Simple Harmonic Motion

Lots of things vibrate or oscillate. A vibrating tuning fork, a moving child’s playground swing, and the loudspeaker in a radio are all examples of physical vibrations. There are also electrical and acoustical vibrations, such as radio signals and the sound you get when blowing across the top of an open bottle.

One simple system that vibrates is a mass hanging from a spring. The force applied by an ideal spring is proportional to how much it is stretched or compressed. Given this force behavior, the up and down motion of the mass is called simple harmonic and the position can be modeled with

In this equation, y is the vertical displacement from the equilibrium position, A is the amplitude of the motion, f is the frequency of the oscillation, t is the time, and f is a phase constant. This experiment will clarify each of these terms.

Figure 1

 

objectives

·   Measure the position and velocity as a function of time for an oscillating mass and spring system.

·   Compare the observed motion of a mass and spring system to a mathematical model of simple harmonic motion.

·   Determine the amplitude, period, and phase constant of the observed simple harmonic motion.

 

Materials

Power Macintosh or Windows PC

ring stand, rod, and clamp

LabPro or Universal Lab Interface

Logger Pro

Vernier Motion Detector

spring, with a spring constant of                     

     approximately 10 N/m

twist ties

200-g and 300-g masses

wire basket

Pre-Lab Questions

1.   The motion detector is plugged into DIG/SONIC 1 or DIG/SONIC2?

2.  How far below the mass should you place the motion detector?  BE CAREFUL NOT TO STRIKE THE MOTION DETECTOR WITH THE MASS!

3.  How do you measure the equilibrium distance for the mass on the spring?

4.  When you set the mass/spring in motion, do you lift the mass UP 5 cm and then release it or DOWN 5cm and then release it?

5.  When the mass/spring is in motion, should it be swinging to and fro?

Procedure

1.   Attach the spring to a horizontal rod connected to the ring stand and hang the mass from the spring as shown in Figure 1. Securely fasten the 200-g mass to the spring and the spring to the rod, using twist ties so the mass cannot fall.  I advise using tape to secure the spring to the ring stand, and the masses to the spring.

2.   Connect the Motion Detector to DIG/SONIC 2 of the LabPro

3.   Place the Motion Detector at least 75 cm below the mass. Make sure there are no objects near the path between the detector and mass, such as a table edge. Place the wire basket over the Motion Detector to protect it.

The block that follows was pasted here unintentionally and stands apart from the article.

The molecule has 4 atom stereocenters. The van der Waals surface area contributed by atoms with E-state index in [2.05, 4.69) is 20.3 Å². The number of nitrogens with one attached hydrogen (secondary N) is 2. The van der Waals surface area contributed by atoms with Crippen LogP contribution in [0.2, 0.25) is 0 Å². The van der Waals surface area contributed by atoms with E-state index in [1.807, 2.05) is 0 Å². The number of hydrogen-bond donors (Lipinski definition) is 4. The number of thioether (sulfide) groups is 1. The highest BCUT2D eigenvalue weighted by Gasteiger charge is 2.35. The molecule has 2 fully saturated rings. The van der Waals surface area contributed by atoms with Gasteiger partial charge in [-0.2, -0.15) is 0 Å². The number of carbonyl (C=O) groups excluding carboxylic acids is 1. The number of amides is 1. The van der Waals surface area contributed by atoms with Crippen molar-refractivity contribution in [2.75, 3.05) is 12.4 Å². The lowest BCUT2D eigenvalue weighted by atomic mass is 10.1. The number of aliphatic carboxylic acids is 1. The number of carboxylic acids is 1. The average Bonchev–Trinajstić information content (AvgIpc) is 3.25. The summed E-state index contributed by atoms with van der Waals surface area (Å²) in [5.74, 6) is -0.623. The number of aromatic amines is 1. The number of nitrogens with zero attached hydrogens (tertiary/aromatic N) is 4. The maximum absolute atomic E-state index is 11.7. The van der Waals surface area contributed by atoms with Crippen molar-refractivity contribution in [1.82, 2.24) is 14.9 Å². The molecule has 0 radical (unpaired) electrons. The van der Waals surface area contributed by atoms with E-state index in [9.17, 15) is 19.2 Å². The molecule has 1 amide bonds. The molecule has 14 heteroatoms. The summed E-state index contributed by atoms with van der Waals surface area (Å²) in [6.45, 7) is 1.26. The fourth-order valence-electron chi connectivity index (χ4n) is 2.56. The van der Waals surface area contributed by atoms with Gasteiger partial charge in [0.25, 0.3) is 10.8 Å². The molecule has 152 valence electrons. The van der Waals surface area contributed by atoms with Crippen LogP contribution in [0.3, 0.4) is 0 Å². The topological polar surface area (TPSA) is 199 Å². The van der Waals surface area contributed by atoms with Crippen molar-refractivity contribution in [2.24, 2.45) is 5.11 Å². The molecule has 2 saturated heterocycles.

4.   Open the Logger-Pro file in the Experiment 15 folder of Physics with Computers. Graphs of distance vs. time and velocity vs. time are displayed.

5.   Make a preliminary run to make sure things are set up correctly. Lift the mass upward a few centimeters and release. The mass should oscillate along a vertical line only. Click  to begin data collection.

6.      After 10 s, data collection will stop. The position graph should show a clean sinusoidal curve. If it has flat regions or spikes, reposition the Motion Detector and try again. I advise hanging the weights and spring off the end of the desk and supporting the ring stand with a book.  If your data is not reflecting the motion of the spring you may need to recalibrate the detector.

To Calibrate:

a.       Place an object aproximatly one centemeter from the top of the motion detector face and click “zero” in the “experiment” menu in Logger Pro.

b.      Now, click “calibrate” from the experiment menu. Select the detector and press the button “calibrate.”  Hold a card at 0.5 m above the detector; use 0.5 m as the first value, and press “keep.”  Do the same for 1 m in the second field. 

7.   Compare the position graph to your sketched prediction in the Preliminary Questions. How are the graphs similar? How are they different? Also, compare the velocity graph to your prediction.

8.   Measure the equilibrium position of the 200-g mass. Do this by allowing the mass to hang free and at rest. Click  to begin data collection. After collection stops, click the statistics button, , to determine the average distance from the detector. Record this position (y0) in the data table.